“It’s an oral tradition which recounts the values and the principles and the structures that were necessary for us to survive those major events,” he explains.
According to Clague’s knowledge, gathered through Western scientific research, “in the post-Ice Age world, you do get huge floods on the Fraser River, and maybe one of those floods over the past 10,000 years ago was so big, so unprecedented, that it was actually what the oral traditions [such as Campbell’s] are referring to.”
One of the important takeaways, says Campbell, is that population growth is cyclical, that everything changes, and that people must adapt.
Adapting, of course, is what a coastal city like Vancouver will have to do.
Scientists at both the provincial and federal level have conducted extensive research on sea level rise. According to Environmental Reporting B.C., the sea level has risen an average of 3.7 centimetres in Vancouver between 1910 and 2014. Looking ahead, a report from Natural Resources Canada projects Vancouver’s sea level to rise 60-70 centimetres (roughly two feet) by 2100. However, Christian Schoof, a UBC professor in the Department of Earth, Ocean and Atmospheric Sciences, says that by 2100 we can expect “a metre of sea level rise” or more due to “significant uncertainty” over how the Antarctic ice will respond to climate change.
On a municipal level, the City of Vancouver has been preparing for sea level rise for several years. However, the majority of its plans have focused on the technical aspects, using modelling to simulate storm flooding and mapping which areas of the city will be affected by sea level rise.
Brad Bedelt, assistant director of sustainability, says the city will begin community and neighbourhood consultations soon. Last month, the city met with members of the Musqueam and Tsleil-Waututh nations to share research findings and discuss how they can partner effectively in addressing the coming changes. (Bedelt says the city hopes to meet with Squamish Nation soon.)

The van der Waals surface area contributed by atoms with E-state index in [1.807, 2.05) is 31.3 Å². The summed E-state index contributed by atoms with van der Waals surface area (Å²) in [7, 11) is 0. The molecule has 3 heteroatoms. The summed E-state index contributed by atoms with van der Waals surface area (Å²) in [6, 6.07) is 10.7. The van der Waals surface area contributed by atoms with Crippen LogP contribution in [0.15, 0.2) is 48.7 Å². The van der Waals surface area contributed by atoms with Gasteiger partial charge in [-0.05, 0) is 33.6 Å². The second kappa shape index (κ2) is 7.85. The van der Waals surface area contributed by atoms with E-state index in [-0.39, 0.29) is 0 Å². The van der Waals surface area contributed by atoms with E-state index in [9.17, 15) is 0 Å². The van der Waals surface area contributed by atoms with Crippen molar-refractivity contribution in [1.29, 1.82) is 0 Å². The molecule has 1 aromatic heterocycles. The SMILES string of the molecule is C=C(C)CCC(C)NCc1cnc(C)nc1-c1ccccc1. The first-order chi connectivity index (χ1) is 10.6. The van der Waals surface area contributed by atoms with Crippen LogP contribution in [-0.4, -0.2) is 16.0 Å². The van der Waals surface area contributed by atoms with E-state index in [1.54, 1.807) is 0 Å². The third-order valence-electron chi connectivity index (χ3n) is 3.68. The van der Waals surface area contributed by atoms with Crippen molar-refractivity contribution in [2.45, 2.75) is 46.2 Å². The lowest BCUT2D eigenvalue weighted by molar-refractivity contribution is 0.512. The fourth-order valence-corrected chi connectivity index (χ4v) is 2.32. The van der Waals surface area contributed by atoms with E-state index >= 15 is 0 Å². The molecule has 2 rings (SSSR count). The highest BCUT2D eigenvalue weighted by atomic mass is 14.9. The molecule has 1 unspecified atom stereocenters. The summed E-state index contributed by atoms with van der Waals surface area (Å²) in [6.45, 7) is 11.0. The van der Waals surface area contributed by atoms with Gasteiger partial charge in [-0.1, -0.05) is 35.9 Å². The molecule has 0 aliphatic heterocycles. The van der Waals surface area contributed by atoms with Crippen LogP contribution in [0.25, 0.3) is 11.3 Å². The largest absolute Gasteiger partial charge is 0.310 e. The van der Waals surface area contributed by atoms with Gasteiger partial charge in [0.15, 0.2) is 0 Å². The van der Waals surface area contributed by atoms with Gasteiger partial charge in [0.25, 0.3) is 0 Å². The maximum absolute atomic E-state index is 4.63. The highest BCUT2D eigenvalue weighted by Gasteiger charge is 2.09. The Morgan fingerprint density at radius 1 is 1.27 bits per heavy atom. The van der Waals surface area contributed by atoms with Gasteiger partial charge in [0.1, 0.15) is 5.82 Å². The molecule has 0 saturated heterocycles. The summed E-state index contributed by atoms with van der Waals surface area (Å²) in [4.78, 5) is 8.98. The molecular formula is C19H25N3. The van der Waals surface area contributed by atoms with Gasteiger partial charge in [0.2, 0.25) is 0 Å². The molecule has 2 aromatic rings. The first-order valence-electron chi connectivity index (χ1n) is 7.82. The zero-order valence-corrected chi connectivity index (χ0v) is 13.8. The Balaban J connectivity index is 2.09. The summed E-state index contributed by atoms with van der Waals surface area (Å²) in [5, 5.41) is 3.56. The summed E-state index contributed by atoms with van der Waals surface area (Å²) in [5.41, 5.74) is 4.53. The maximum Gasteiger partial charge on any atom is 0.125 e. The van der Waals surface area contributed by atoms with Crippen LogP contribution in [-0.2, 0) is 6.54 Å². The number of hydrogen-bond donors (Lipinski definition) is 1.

“[It was about] getting some of their thoughts as to how the city can respond to sea level rise, and then really identifying how we can work together going forward. We know this is going to be years of work together,” Bedelt says.
Westender reached out to the Tsleil-Waututh and Musqueam nations to hear their perspective, but interview requests went unanswered. However, Campbell says that, in partnering with governments to address sea level rise, he wants to see a nation-to-nation relationship. The fact that Vancouver’s First Nations reserves are close to the water makes the need for a strategy even greater.
Sea level rise consultant John Englander says there are a number of ways to respond to changing sea levels, including constructing buildings on stilts or concrete pilings, erecting flood protection walls, building on floats and, finally, large-scale retreat – in which people move away from the coastline. Due to the price of land in Vancouver, Bedelt says retreat isn’t the city’s preferred option. Neither is building concrete flood walls. “It’s difficult to move people away. In Vancouver, we don’t have a lot of space as it is, and the value of land here is so high that retreat is a difficult option here … So, at the moment, we’re looking at ways to protect or adapt our neighbourhoods,” he explains.
One option the city is considering is to convert hard-walled shorelines to a more natural shoreline, with flood protection embedded in the landscaping. As Bedelt describes it, this could mean replacing hard, vertical seawalls with a specially engineered shoreline that slopes downward to ease wave action.
“Right now, the seawall around False Creek has quite a … hard-wall edge to it, which has served us well for nearly a century,” says Bedelt. “But a more natural approach would take that hard edge and replace it with an edge like you might see in parts of Stanley Park, where you’ve got the coastal tide pools and the benching, replacing the kind of hard infrastructure edge with a more natural shoreline.”